Thursday, 14 April 2016

Children as young as six have arrived alone in Britain to claim asylum, council chiefs said yesterday as they warned of cultural issues around how some migrants treat women. Andrew Ireland, corporate director of social care, health and wellbeing at Kent county council, questioned what child protection efforts were taking place in the rest of Europe given that so many young people under 18 were ending up in Kent. 
Mr Ireland said: “Some are clearly borderline [age] but many are not. How, not so much the immigration or nationality legislation, but straightforward child protection activity in some other countries allows that to happen, so that they arrive in Dover or through the Channel Tunnel, some 13, 14, some as young as six recently — that is very exceptional.”   
He told the House of Lords EU home affairs subcommittee that a nationwide system should be put in place to allow the dispersal of child asylum seekers. “My concern . . . is that we are at the beginning of the season where the number of arrivals traditionally starts to increase. If we see a significant increase in numbers of arrivals without a national scheme in place, it is going to place a huge burden on one particular local authority, albeit one of the largest local authorities,” Mr Ireland said. 
He said the authority faced a challenge in confronting social issues with respect to asylum seekers. “Some of the work we have done is very much about some of the norms and expectations and the society in which they will be living and moving and being educated. In particular, in some instances — a minority but the consequences can be very significant — are expectations and attitudes in respect of women,” Mr Ireland said.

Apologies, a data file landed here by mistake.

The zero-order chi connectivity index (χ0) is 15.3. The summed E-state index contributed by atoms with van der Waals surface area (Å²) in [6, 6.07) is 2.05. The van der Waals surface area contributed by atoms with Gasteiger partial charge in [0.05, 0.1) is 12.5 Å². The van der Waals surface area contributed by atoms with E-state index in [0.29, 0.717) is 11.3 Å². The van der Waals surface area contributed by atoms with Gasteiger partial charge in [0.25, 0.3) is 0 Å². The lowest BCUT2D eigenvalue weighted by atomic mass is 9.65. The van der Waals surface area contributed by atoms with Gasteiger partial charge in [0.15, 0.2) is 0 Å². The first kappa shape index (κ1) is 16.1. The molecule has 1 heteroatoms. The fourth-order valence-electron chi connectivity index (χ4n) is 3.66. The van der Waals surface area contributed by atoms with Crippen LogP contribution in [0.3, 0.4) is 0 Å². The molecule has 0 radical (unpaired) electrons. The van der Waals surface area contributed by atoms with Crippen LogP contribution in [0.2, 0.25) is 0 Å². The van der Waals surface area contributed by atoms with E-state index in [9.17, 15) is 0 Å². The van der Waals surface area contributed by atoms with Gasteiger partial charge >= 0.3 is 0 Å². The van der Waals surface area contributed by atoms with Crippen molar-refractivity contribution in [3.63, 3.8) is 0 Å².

In some cases children who have been in care in EU states because they have been abandoned by their parents “in transit” to the UK are then claimed by them on arrival in Britain, the committee was told. 
Paul Chadwick, of Croydon borough council, warned that the ability of the council to ascertain the identity of the child was difficult and there was no documentation to support the parents who claimed them. He said possible sexual exploitation in schools was “a very real concern”. “The difficulty we find is around age assessments because there are concerns about the possible exploitations of pupils by adults claiming to be children and placed in school,” he said. 
A spokesman for Croydon council said later: “There have been documented and reported cases of safeguarding concerns in these circumstances elsewhere in Europe and the UK. However, despite the large number of unaccompanied asylum-seeking children we have dealt with over the years, our recognition of the risks and the care we have taken to minimise them has meant we have had no reported incidents in our schools.”
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